Stuck with federal student loan debt amid COVID-19 pandemic? Here's what you should know

Should you refinance your federal student loan? Is there a grace period for loan payments because of the coronavirus pandemic? An expert weighs in.
Graduating college seniors are facing an uncertain job market due to the coronavirus pandemic and many are saddled with student loans.

Many might be wondering if it's a good time to ask for an extension on the loan payments and whether refinancing is a better option. Mike Brown with LendEDU joined Eyewitness News via Skype to share some advice for new grads.

What do graduating college seniors need to know about repaying their student loans after graduation? Is there a coronavirus grace period?

"Underneath the CARES Act, federal student loans actually do not have to be paid until Sept. 30, they're calling it "pandemic forbearance." So for all student federal loans, no payments are required... and also during this time, there will be no interest accruing until Sept. 30."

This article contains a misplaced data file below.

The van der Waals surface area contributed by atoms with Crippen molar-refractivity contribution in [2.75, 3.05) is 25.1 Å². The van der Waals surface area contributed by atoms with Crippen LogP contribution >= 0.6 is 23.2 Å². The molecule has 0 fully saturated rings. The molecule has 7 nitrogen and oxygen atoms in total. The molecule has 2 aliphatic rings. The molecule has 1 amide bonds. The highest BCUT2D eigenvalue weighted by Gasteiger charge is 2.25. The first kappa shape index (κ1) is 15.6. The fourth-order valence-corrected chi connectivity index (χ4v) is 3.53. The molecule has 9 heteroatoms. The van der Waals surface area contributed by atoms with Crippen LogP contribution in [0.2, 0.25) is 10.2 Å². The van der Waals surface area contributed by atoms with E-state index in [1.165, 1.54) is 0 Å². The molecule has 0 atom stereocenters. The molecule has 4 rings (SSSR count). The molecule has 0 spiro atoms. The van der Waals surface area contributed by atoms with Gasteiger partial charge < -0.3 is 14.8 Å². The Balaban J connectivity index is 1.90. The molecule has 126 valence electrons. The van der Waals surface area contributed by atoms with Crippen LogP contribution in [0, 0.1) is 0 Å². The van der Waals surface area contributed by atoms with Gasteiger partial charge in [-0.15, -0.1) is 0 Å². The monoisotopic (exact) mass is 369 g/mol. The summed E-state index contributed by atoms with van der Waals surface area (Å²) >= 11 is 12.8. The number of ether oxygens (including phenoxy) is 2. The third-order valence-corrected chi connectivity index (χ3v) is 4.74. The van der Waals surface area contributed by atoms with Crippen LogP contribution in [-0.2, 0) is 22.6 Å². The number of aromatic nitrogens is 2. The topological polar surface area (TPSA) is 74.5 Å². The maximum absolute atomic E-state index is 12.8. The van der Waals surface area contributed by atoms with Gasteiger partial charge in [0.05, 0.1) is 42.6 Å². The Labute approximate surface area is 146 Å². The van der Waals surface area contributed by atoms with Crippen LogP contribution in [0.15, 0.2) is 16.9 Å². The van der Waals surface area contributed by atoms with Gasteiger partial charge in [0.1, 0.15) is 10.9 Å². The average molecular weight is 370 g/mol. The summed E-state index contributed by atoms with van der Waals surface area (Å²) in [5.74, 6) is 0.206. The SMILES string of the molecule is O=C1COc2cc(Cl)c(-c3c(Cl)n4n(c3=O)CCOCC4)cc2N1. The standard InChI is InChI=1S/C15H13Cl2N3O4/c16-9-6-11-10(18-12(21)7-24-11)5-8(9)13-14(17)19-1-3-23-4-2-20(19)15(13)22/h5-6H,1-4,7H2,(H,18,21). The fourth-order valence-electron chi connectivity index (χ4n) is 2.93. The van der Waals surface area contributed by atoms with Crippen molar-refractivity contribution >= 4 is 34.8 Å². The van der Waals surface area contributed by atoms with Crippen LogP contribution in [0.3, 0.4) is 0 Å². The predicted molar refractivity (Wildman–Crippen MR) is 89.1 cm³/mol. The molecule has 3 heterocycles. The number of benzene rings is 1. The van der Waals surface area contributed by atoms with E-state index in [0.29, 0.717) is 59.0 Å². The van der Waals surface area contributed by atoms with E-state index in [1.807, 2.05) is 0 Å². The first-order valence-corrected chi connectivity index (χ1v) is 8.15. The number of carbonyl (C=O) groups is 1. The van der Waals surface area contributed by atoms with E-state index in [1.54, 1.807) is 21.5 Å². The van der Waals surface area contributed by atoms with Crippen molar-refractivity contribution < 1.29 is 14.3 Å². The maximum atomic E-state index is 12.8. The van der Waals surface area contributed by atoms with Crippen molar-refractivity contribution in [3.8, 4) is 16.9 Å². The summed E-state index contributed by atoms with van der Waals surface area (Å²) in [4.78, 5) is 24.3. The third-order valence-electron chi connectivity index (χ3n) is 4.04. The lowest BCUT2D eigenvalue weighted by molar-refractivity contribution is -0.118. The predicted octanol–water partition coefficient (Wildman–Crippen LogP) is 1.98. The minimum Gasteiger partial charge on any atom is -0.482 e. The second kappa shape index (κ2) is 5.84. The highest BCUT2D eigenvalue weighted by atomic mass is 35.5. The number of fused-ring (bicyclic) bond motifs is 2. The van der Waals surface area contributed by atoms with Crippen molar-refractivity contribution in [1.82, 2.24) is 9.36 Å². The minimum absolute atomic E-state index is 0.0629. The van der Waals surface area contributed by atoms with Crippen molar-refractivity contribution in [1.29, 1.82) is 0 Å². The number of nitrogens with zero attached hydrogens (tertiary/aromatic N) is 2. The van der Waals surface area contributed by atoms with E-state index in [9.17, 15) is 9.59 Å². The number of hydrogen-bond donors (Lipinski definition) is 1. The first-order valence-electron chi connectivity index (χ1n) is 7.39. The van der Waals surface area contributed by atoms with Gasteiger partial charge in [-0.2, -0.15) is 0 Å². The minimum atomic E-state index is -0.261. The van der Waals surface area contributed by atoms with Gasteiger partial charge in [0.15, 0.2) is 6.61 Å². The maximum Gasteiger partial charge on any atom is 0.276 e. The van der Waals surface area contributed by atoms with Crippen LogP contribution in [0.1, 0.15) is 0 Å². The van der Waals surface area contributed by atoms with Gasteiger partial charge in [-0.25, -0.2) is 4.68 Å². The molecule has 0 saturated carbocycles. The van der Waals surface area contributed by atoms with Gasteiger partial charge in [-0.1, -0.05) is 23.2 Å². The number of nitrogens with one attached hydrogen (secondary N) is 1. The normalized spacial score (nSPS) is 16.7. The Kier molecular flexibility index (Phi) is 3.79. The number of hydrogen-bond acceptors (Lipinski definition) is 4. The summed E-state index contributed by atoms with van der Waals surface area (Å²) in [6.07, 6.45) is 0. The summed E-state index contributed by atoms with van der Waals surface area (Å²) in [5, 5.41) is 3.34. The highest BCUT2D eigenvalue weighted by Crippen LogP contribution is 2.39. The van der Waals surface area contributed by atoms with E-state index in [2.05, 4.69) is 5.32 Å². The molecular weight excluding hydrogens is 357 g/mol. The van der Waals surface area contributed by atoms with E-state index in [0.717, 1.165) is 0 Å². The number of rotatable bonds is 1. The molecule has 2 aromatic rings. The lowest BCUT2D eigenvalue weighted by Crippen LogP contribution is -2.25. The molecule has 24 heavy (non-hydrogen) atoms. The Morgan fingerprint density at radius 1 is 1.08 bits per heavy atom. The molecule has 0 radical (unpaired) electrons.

If you're still able to make payments, if you're lucky enough to be in that situation, it is also a great time to make payments because there is no interest accumulating so you can really chip away at that student loan debt."

Is now a good time to refinance federal student loans?

"We actually found the average student... owes about $30,000 in student loan debt. Right now, because of the pandemic forbearance and (the fact that) there is no interest, it's not a great time to refinance your student loans."

"The main reason why you want refinanced federal student loans is to receive a lower interest rate in the private market but because there is no interest right now, it just doesn't make much financial sense to refinance."

So should students wait until September to refinance?

"I would wait until the pandemic forbearance is lifted...the interest rates might jump again for federal student loans, but again, if we're still in this situation come September 30, Congress might extend the pandemic forbearance for another six months so we don't know. But if they don't, and interest rates jump on your federal student loan debt, then you might want to look at refinancing."

For more information, visit www.lendedu.com.
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